Setting performance goals or objectives is often an integral and important aspect of a performance appraisal system. But ensuring that these goals are appropriate and effective is crucial for effective performance management. There are several processes and components that should be followed to help make these performance goals as meaningful and useful as possible.
First of all, the development of performance goals begins with communication between the manager and the employee. The employee should be prepared to discuss their thoughts regarding what they would like to accomplish. The manager should be prepared to discuss areas that are important to work on to meet department, division, and company goals and initiatives. The manager and employee can then meet to discuss what goals are most appropriate for the employee. These goals can then be documented so that both parties are clear on the expectations of performance.
When setting goals, there are several features that make a goal effective. A standard approach to this is using the SMART model. According to this approach, goals should have the following elements:
Specific: the goal should clearly state what is to be accomplished
Measurable: accomplishments should be able to be measured or evaluated according to a standard
Attainable: goals should be challenging yet attainable and realistic
Relevant: goals should have a direct and obvious link to organizational goals
Timely: goals should have timelines that provide due dates and milestones
One area that often needs to be focused on to ensure an effective goal is to define how success will be measured. There are various metrics that can be used to determine success. Again, this is where communication is important. Working with the employee, the manager can determine which of the following ways success will be defined:
- Timeliness – is the employee performing their work within important time constraints? (e.g., turning around requests for information within 24 hours)
- Quality – is the employee producing work of good quality? (e.g., work product requires little or no revisions)
- Quantity – how much work should be expected? (e.g., conducted two on-site meetings per month or responded to 50 requests for information per week)
- Financial – does the employee make efficient use of funds, revenue, profit or savings?
Challenges to creating effective goals:
- Ensuring consistency among managers – managers need to be sure that they are setting goals that are appropriate for the individual employees but also need to take care that there are not widely different expectations for individuals in similar roles.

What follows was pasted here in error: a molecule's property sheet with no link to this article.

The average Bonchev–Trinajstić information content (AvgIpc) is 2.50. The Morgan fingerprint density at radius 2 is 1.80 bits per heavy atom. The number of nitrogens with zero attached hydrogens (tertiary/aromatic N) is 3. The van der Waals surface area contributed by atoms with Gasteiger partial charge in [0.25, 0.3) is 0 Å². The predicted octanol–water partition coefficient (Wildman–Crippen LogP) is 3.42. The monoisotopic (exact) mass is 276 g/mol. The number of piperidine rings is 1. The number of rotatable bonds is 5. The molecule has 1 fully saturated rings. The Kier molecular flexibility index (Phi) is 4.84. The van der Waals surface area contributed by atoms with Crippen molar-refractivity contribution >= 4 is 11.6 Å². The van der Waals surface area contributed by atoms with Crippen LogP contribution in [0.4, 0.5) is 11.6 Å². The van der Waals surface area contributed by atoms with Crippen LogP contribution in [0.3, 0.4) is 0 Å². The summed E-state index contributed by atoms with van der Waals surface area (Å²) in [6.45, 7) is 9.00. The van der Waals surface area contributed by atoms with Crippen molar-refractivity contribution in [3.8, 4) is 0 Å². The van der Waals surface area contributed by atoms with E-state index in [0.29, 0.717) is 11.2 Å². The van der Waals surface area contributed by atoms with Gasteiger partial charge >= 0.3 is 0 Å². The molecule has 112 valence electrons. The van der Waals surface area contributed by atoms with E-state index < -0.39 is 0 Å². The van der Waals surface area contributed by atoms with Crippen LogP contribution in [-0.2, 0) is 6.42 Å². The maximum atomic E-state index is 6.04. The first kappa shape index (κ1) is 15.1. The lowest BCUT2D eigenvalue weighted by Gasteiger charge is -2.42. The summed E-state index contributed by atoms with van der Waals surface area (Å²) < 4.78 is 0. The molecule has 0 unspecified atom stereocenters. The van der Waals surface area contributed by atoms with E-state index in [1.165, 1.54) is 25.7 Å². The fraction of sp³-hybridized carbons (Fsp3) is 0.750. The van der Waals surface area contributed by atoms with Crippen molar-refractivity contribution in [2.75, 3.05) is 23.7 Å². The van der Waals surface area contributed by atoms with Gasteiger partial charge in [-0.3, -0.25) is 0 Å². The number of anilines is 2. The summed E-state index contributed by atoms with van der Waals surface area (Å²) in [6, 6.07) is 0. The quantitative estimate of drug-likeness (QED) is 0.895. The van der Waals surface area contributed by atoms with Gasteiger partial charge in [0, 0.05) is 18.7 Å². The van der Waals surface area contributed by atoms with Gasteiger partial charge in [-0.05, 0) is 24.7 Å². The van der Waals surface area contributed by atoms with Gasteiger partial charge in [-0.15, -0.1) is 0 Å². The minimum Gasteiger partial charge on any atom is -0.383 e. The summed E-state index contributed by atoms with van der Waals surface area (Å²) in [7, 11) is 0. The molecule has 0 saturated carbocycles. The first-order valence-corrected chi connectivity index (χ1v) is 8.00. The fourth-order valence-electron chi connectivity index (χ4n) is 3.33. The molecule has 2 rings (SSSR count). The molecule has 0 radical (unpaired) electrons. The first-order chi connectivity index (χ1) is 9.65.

- Ensuring goals are within employee control – care needs to be taken to ensure that accomplishments are achievable and that employee effort is central to these accomplishments. If an employee is dependent on external forces for their success, this will lead to frustration and an inability to achieve objectives.
- Testing out relevant impact of different team members – in some situations, individual goals are not meaningful. Team goals would be more appropriate.
- Setting goals in environments where the work is unpredictable and changes often – both managers and employees need to be flexible and willing to make changes to goals and expectations as the work or environment evolves.
Setting effective goals is itself a demanding exercise. But with care and collaborative effort, a manager and employee can identify meaningful and challenging goals that not only further the interests of the company but also help the employee. This process can open up dialog between the employee and manager and clearly define both the expectations and the difficulties they may face in striving towards these goals.
A key part of employee goal setting is checking back in to monitor progress, coach improvement and see if the change you’re making with your employees is having the desired impact. Make sure your communication is not limited to annual performance reviews. There’s no such thing as too much communication. To be effective you need to keep your finger on the pulse of every part of the employee experience.
Coming Up Next in this Series: 7 Ways Managers Can Improve Their Communication Skills
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